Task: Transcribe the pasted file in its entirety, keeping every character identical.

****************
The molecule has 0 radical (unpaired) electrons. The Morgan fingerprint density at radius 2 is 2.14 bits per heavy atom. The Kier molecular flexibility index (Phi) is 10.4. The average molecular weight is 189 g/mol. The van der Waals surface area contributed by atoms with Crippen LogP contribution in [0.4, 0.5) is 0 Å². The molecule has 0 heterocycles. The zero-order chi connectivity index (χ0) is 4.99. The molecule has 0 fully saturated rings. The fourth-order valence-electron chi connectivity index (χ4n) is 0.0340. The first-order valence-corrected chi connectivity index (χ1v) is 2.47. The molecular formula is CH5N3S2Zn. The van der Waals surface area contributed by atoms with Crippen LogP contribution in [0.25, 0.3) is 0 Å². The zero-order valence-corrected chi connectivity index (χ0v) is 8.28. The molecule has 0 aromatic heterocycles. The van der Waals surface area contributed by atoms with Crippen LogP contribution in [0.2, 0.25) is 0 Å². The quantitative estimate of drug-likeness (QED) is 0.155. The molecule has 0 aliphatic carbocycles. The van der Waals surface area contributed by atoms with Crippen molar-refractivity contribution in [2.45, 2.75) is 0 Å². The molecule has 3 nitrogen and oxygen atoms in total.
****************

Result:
The molecule has 0 radical (unpaired) electrons. The Morgan fingerprint density at radius 2 is 2.14 bits per heavy atom. The Kier molecular flexibility index (Phi) is 10.4. The average molecular weight is 189 g/mol. The van der Waals surface area contributed by atoms with Crippen LogP contribution in [0.4, 0.5) is 0 Å². The molecule has 0 heterocycles. The zero-order chi connectivity index (χ0) is 4.99. The molecule has 0 fully saturated rings. The fourth-order valence-electron chi connectivity index (χ4n) is 0.0340. The first-order valence-corrected chi connectivity index (χ1v) is 2.47. The molecular formula is CH5N3S2Zn. The van der Waals surface area contributed by atoms with Crippen LogP contribution in [0.25, 0.3) is 0 Å². The zero-order valence-corrected chi connectivity index (χ0v) is 8.28. The molecule has 0 aromatic heterocycles. The van der Waals surface area contributed by atoms with Crippen LogP contribution in [0.2, 0.25) is 0 Å². The quantitative estimate of drug-likeness (QED) is 0.155. The molecule has 0 aliphatic carbocycles. The van der Waals surface area contributed by atoms with Crippen molar-refractivity contribution in [2.45, 2.75) is 0 Å². The molecule has 3 nitrogen and oxygen atoms in total.